Patient-centered care values the patient’s and family’s perspective on healthcare provision. It can be difficult to get to the root cause of a clinical presentation. The patient’s understanding of importance and past experiences in the health care system often influence the description of symptoms. The incarcerated patient can also bring maladaptive communication patterns and value manipulation over honest discussion, further clouding communication. Listening to and honoring the patient, at the level of involvement they are capable of, can reveal the true symptoms under investigation and lead to a quicker, more accurate diagnosis.
In many aspects of life, inmate-patients have little to no control over the day-to-day decisions that directly affect them. In contrast, a major principle of professional practice is patient autonomy in health care decisions. Fully sharing information about disease process and informed decision-making allow some aspects of self-determination in the healthcare relationship. Full information sharing also assists in patient safety, as an informed patient is more likely to continue in therapy and develop healthy self-care practices.
Patient-centered care requires the patient’s active participation in the care program. Information sharing supports patient participation, as does the structure of care delivery. Where possible, have the patient develop self-care skills such as blood glucose readings and blood pressure checks. When security limitations make this impossible, verbally guide the patient through the steps to perform a health care function, and ascertain understanding. This will help with continuation of the program on re-entry.
Collaborating over policy, procedure, and design of health care is probably the patient-centered care principle least able to be implemented in a correctional setting. Soliciting patient input into such decisions, however, may have surprising benefits. Some institutions have inmate councils for airing general concerns. These meetings may discuss health care processes to gain insight and support. For example, inmates may have valuable perspectives to share about the sick call process or medication administration in the housing area. If a process is not functioning smoothly, particularly one that requires inmate initiation or action, collaboration with selected inmates may reveal misconceptions and may generate ideas for revisions to improve use and application.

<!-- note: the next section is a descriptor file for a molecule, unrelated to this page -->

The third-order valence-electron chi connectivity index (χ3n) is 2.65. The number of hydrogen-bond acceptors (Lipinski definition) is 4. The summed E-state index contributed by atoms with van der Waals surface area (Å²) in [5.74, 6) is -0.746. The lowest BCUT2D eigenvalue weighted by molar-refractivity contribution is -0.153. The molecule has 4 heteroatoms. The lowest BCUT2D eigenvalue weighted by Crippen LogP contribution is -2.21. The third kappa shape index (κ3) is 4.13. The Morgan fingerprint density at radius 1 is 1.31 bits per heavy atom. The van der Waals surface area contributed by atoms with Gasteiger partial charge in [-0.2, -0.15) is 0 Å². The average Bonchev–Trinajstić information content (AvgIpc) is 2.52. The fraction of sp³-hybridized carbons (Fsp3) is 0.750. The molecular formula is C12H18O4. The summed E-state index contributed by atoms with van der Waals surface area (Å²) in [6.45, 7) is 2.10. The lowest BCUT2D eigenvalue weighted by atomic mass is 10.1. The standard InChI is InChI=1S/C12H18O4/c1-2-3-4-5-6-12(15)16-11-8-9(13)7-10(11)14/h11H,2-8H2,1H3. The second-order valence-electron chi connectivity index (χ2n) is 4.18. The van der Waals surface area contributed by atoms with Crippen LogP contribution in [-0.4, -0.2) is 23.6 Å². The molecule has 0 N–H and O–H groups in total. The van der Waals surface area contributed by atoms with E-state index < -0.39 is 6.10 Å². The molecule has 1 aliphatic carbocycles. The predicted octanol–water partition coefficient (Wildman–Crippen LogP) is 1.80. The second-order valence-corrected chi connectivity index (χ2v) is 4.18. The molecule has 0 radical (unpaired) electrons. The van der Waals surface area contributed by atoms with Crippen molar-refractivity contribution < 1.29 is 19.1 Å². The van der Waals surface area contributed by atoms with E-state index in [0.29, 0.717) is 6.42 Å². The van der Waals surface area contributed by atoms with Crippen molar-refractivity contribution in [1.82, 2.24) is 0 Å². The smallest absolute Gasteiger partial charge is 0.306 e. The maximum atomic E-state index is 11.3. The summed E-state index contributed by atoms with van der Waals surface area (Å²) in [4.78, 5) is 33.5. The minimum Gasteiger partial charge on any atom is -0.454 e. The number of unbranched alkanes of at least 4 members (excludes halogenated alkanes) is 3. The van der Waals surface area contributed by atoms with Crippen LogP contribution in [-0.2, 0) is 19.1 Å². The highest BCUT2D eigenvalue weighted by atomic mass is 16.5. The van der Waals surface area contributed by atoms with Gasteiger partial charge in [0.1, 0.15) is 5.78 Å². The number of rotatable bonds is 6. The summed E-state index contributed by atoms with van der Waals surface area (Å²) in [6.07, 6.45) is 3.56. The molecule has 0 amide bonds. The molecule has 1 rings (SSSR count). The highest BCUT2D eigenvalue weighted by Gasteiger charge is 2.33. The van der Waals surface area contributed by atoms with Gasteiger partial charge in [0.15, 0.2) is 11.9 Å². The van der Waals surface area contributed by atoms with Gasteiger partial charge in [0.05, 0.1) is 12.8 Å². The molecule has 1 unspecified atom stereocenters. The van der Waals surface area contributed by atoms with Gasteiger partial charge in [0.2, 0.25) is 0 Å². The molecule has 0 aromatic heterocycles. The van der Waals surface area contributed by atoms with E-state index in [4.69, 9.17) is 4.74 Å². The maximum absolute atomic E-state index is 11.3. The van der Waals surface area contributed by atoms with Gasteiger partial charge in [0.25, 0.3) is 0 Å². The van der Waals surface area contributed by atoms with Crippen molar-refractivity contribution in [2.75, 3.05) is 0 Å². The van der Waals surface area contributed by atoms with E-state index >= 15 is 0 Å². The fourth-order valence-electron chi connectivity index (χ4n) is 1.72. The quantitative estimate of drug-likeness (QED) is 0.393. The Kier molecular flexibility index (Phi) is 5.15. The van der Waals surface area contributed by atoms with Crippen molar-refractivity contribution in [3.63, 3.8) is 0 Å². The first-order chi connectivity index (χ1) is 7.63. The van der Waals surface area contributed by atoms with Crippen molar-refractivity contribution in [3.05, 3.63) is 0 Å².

Possibly one of the most practical goals of patient-centered care is “providing the right care for the right person at the right time”. By focusing on these “rights,” correctional health care providers center on the patient rather than on the disease, care provider, technology, or organization. This is a helpful goal in an organizational structure such as the criminal justice system, where patient preferences, needs, and values are not a primary concern.
Patient-centered care is the right thing to do on moral and ethical grounds, but it is also the right thing to do from a patient safety perspective. This care model has been shown to improve patient outcomes and reduce care costs.
What do you think? Is patient-centered care possible in corrections? Share your thoughts in the comments section of this post.
Information in the post was originally published in the Correctional Health Care Patient Safety Handbook, Chapter 4. Purchase a print or ebook copy from Amazon.